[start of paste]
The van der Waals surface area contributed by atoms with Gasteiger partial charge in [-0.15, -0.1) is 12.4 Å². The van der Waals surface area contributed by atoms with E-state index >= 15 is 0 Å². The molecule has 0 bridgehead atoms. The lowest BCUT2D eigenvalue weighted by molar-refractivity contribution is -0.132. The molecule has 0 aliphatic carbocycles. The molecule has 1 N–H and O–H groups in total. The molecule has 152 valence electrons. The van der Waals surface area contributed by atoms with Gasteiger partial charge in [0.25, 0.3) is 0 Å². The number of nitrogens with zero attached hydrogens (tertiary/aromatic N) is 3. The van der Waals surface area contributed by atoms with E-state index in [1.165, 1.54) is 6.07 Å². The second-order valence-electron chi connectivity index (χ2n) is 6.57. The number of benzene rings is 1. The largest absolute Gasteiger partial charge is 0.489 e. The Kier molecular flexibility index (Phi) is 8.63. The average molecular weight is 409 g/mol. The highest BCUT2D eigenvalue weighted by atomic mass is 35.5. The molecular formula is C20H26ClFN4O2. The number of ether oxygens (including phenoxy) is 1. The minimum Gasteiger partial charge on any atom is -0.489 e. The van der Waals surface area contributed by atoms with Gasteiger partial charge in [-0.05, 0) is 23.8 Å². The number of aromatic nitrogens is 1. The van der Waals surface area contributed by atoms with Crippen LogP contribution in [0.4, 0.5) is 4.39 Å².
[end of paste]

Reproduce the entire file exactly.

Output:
The van der Waals surface area contributed by atoms with Gasteiger partial charge in [-0.15, -0.1) is 12.4 Å². The van der Waals surface area contributed by atoms with E-state index >= 15 is 0 Å². The molecule has 0 bridgehead atoms. The lowest BCUT2D eigenvalue weighted by molar-refractivity contribution is -0.132. The molecule has 0 aliphatic carbocycles. The molecule has 1 N–H and O–H groups in total. The molecule has 152 valence electrons. The van der Waals surface area contributed by atoms with Gasteiger partial charge in [0.25, 0.3) is 0 Å². The number of nitrogens with zero attached hydrogens (tertiary/aromatic N) is 3. The van der Waals surface area contributed by atoms with E-state index in [1.165, 1.54) is 6.07 Å². The second-order valence-electron chi connectivity index (χ2n) is 6.57. The number of benzene rings is 1. The largest absolute Gasteiger partial charge is 0.489 e. The Kier molecular flexibility index (Phi) is 8.63. The average molecular weight is 409 g/mol. The highest BCUT2D eigenvalue weighted by atomic mass is 35.5. The molecular formula is C20H26ClFN4O2. The number of ether oxygens (including phenoxy) is 1. The minimum Gasteiger partial charge on any atom is -0.489 e. The van der Waals surface area contributed by atoms with Gasteiger partial charge in [-0.05, 0) is 23.8 Å². The number of aromatic nitrogens is 1. The van der Waals surface area contributed by atoms with Crippen LogP contribution in [0.4, 0.5) is 4.39 Å².